Why Global Citizens Should Care
The UN’s Global Goals include the aim of getting every single child access to a quality education. Michelle Nkamankeng is a perfect example of the extraordinary things that a child can achieve through the power of reading and writing. You can join us by taking action in support of the Global Goals here

“If you can read, you can write, and when you can write, you can change the world.”

These are the words of Johannesburg-based author Michelle Nkamankeng who, at just 9 years old, has become a literary sensation. 

Nkamankeng was just 7 years old when she made history by becoming the youngest African author to make the list of the world’s top 10 young writers. Now, as well as an award-winning author, she is also an education activist and speaker. 

Take action: Every Girl Deserves the Chance to Go to School. Urge the Netherlands to Support Education

But it all started for Nkamankeng when she visited a local bookstore and realised that most children’s books were written by adults. 

“I was like, why can’t children also explore and share their own stories with the world, for the world to hear their voices and see their imagination,” Nkamankeng tells Global Citizen. “Through telling your story, you can inspire the world and you can make people realise that they can also do more in the world.” 

With such powerful self-will, Nkamankeng started working on her eight-book series, of which two have so far been released. Following her firm belief that literature is one of the most potent tools to foster change in the world, she has recently published her second book, entitled, The Little Girl Who Believes in Herself.

The book picks up from where her first book, Waiting for the Waves, left off — telling the story of a little girl named Titi who conquers her fear of waves thanks to support from her family. In The Little Girl Who Believes in Herself, Titi starts to believe she has the potential to achieve anything she sets her mind to, regardless of her gender. 

With an awareness of the existing gender binaries in our everyday lives, even at her young age, Nkamankeng explains that this book aims to help young girls like herself realise their power and not allow anyone to convince them different.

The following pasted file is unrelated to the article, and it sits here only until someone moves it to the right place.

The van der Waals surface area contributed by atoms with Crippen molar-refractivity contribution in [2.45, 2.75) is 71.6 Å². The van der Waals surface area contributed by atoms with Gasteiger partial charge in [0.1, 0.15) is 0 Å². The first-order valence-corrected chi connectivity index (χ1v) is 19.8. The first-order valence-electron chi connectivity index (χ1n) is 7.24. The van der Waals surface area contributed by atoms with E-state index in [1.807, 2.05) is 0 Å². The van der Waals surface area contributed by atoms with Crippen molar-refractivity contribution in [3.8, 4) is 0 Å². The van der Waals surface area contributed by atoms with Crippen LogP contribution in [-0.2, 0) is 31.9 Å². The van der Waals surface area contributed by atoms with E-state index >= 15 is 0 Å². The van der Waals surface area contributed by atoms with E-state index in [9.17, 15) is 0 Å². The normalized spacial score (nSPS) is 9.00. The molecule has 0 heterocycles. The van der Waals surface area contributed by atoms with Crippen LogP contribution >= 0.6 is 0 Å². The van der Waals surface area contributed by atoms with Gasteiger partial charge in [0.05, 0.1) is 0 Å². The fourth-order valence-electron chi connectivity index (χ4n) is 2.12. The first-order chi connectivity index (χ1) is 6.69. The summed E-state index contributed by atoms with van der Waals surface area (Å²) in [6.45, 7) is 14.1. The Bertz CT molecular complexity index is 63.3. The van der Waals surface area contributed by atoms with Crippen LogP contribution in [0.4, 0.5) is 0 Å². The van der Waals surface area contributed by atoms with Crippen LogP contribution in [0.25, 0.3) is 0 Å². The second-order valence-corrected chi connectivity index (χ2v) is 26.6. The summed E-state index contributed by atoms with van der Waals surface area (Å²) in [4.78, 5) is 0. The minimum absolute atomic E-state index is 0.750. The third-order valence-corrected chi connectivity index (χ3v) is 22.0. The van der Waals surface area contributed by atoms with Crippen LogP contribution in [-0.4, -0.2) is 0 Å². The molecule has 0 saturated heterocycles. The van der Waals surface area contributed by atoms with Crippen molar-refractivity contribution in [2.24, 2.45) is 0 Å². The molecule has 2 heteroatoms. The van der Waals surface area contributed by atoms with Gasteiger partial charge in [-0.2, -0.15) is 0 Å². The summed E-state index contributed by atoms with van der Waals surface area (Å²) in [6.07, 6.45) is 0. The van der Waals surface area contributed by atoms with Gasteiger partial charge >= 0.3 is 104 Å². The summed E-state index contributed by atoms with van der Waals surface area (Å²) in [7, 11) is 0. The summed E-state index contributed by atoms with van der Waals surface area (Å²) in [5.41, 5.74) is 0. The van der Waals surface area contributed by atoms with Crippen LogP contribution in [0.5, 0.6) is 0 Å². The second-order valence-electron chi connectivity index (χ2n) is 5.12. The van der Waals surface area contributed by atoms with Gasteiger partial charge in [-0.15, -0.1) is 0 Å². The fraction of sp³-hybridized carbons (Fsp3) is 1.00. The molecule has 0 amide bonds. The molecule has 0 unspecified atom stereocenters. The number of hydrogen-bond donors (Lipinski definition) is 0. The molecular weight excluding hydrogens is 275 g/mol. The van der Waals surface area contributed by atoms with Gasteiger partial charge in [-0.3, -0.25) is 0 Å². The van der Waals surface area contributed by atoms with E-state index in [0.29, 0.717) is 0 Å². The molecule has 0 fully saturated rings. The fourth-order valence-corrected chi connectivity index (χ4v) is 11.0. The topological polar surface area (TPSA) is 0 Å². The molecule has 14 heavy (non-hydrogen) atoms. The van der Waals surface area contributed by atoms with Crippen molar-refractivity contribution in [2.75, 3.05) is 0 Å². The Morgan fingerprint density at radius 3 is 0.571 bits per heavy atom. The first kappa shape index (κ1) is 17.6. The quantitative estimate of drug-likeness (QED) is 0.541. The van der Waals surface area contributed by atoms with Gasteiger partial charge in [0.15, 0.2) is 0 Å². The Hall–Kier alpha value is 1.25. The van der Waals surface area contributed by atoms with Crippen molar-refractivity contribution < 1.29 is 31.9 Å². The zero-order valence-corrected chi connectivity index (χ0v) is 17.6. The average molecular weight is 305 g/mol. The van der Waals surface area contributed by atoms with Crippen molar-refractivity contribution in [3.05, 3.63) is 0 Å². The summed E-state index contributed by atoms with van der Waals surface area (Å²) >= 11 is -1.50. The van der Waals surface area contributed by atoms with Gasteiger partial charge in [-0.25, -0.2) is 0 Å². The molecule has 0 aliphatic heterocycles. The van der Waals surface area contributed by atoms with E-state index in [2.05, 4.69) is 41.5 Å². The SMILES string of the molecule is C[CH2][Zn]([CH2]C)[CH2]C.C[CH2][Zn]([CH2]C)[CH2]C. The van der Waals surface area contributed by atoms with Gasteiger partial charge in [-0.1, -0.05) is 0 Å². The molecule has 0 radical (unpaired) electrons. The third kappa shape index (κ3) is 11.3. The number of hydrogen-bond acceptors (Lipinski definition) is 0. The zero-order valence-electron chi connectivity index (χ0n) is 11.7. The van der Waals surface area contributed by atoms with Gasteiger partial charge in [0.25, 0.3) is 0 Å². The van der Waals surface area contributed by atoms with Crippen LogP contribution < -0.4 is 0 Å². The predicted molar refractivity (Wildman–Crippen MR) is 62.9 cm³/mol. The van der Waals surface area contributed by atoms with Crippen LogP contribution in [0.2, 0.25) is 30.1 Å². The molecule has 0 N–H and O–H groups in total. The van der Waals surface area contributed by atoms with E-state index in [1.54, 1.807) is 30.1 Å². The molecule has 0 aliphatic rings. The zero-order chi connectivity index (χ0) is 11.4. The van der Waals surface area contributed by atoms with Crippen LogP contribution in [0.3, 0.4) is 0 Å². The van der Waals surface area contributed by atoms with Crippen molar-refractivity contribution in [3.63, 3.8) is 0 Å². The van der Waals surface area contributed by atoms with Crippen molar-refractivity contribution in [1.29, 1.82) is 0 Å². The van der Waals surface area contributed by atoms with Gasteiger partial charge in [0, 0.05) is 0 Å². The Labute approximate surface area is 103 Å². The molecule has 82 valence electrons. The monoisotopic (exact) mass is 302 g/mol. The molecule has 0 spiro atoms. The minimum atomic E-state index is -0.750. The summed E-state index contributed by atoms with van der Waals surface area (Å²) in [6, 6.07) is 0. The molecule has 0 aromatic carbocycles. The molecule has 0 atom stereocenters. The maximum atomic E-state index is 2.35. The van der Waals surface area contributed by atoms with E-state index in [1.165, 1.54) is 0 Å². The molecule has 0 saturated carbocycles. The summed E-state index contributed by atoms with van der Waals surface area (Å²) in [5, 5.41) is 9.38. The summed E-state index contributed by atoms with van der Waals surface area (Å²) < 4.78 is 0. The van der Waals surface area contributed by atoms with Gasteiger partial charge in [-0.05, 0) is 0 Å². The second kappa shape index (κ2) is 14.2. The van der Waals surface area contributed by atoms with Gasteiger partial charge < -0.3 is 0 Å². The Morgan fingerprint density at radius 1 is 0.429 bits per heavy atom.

Image: Provided by Michelle Nkamankeng

“Boys tend to like overpowering girls,” she says. “They will tell you that you are not stronger than them, you cannot do this. I want little girls to rise up and realise that they are also strong and they can achieve the same things as boys do, so we can all be balanced and be valued the same.”

Among her many achievements — which include being appointed as one of the Nelson Mandela Children’s Fund youth advisory board members — Nkamankeng also had a short story featured in a collection celebrating the 70th anniversary of UNICEF’s work with children. 

Her story, about what she wants for every child, appeared alongside work from Chimamanda Ngozi Adichie, Paulo Coelho, and journalist Christina Lamb. 

And for this confident young girl, all of her successes come from reading, she believes.

“Reading is important because it can take you to different places, it can also help you learn more words and help you have a better understanding of the world,” she says. “I learnt how to write because I read books, and I gain confidence to be able to speak to a lot of people because of reading.” 

Learn more: Global Citizen Festival: Mandela 100 on Dec. 2 in Johannesburg

With the help of her mother and manager, Lauretine “Lolo” Nkamankeng, she started the Michelle Nkamankeng Foundation in November 2016 to help empower other children who are from less privileged communities. Through the foundation, Nkamankeng introduces other children to the world of literature through reading sessions, writing workshops, and motivational talks. 

According to the 2017 Progress in International Ready Study, nearly 4 in every 5 children in South Africa can't read for meaning by the age of 9 or 10. But, through her foundation, Nkamankeng is playing her part in solving this national crisis. 

Image: Provided by Michelle Nkamankeng

“I wanted to help other children to learn how to read,” she continues. “When we visit the schools, I tell the learners they can also learn how to write a book like me if they read more.” 

The young activist believes that every child should be able to own books. For Mandela Day — observed every year in South Africa on July 18 — her foundation launched a campaign inviting community members to donate books to give to children who can’t afford them. 

The sky's the limit for the girl who strongly believes in herself and others, and Nkamankeng now hopes to generate more funds to carry on publishing her stories, and to help her share the magic of books with other children. 

The Global Citizen Festival: Mandela 100 is presented and hosted by The Motsepe Foundation, with major partners House of Mandela, Johnson & Johnson, Cisco, Nedbank, Vodacom, Coca Cola Africa, Big Concerts, BMGF Goalkeepers, Eldridge Industries, and associate partners HP and Microsoft.


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